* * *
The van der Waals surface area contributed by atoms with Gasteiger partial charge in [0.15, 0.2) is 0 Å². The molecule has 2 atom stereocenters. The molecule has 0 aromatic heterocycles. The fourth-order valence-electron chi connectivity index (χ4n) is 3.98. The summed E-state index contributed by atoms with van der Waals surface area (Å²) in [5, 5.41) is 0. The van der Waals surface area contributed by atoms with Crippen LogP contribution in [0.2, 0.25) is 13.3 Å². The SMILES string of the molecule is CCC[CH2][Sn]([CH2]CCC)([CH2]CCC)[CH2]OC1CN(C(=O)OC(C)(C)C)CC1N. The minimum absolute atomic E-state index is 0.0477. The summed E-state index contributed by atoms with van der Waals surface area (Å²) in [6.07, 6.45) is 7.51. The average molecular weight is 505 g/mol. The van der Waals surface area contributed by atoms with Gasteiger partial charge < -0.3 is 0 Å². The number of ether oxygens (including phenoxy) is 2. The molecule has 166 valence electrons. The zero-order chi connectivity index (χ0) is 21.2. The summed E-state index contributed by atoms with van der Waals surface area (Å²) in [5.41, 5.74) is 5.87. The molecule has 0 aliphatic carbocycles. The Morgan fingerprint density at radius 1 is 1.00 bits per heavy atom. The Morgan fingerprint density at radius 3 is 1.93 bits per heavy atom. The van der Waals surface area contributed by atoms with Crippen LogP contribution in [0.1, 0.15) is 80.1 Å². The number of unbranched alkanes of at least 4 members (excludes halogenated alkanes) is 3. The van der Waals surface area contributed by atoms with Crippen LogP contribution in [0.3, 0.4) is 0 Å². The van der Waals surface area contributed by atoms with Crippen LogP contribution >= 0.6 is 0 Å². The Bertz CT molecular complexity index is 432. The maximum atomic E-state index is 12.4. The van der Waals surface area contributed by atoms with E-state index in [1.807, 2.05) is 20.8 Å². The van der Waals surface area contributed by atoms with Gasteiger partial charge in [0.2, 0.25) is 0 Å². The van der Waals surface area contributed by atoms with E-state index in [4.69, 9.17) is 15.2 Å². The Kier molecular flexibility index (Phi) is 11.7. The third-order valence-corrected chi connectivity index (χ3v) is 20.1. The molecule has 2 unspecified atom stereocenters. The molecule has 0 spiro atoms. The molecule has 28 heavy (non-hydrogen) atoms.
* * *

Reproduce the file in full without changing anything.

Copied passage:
The van der Waals surface area contributed by atoms with Gasteiger partial charge in [0.15, 0.2) is 0 Å². The molecule has 2 atom stereocenters. The molecule has 0 aromatic heterocycles. The fourth-order valence-electron chi connectivity index (χ4n) is 3.98. The summed E-state index contributed by atoms with van der Waals surface area (Å²) in [5, 5.41) is 0. The van der Waals surface area contributed by atoms with Crippen LogP contribution in [0.2, 0.25) is 13.3 Å². The SMILES string of the molecule is CCC[CH2][Sn]([CH2]CCC)([CH2]CCC)[CH2]OC1CN(C(=O)OC(C)(C)C)CC1N. The minimum absolute atomic E-state index is 0.0477. The summed E-state index contributed by atoms with van der Waals surface area (Å²) in [6.07, 6.45) is 7.51. The average molecular weight is 505 g/mol. The van der Waals surface area contributed by atoms with Gasteiger partial charge < -0.3 is 0 Å². The number of ether oxygens (including phenoxy) is 2. The molecule has 166 valence electrons. The zero-order chi connectivity index (χ0) is 21.2. The summed E-state index contributed by atoms with van der Waals surface area (Å²) in [5.41, 5.74) is 5.87. The molecule has 0 aliphatic carbocycles. The Morgan fingerprint density at radius 1 is 1.00 bits per heavy atom. The Morgan fingerprint density at radius 3 is 1.93 bits per heavy atom. The van der Waals surface area contributed by atoms with Crippen LogP contribution in [0.1, 0.15) is 80.1 Å². The number of unbranched alkanes of at least 4 members (excludes halogenated alkanes) is 3. The van der Waals surface area contributed by atoms with Crippen LogP contribution in [0.3, 0.4) is 0 Å². The van der Waals surface area contributed by atoms with Crippen LogP contribution >= 0.6 is 0 Å². The Bertz CT molecular complexity index is 432. The maximum atomic E-state index is 12.4. The van der Waals surface area contributed by atoms with E-state index in [1.807, 2.05) is 20.8 Å². The van der Waals surface area contributed by atoms with Gasteiger partial charge in [0.2, 0.25) is 0 Å². The van der Waals surface area contributed by atoms with E-state index in [4.69, 9.17) is 15.2 Å². The Kier molecular flexibility index (Phi) is 11.7. The third-order valence-corrected chi connectivity index (χ3v) is 20.1. The molecule has 2 unspecified atom stereocenters. The molecule has 0 spiro atoms. The molecule has 28 heavy (non-hydrogen) atoms.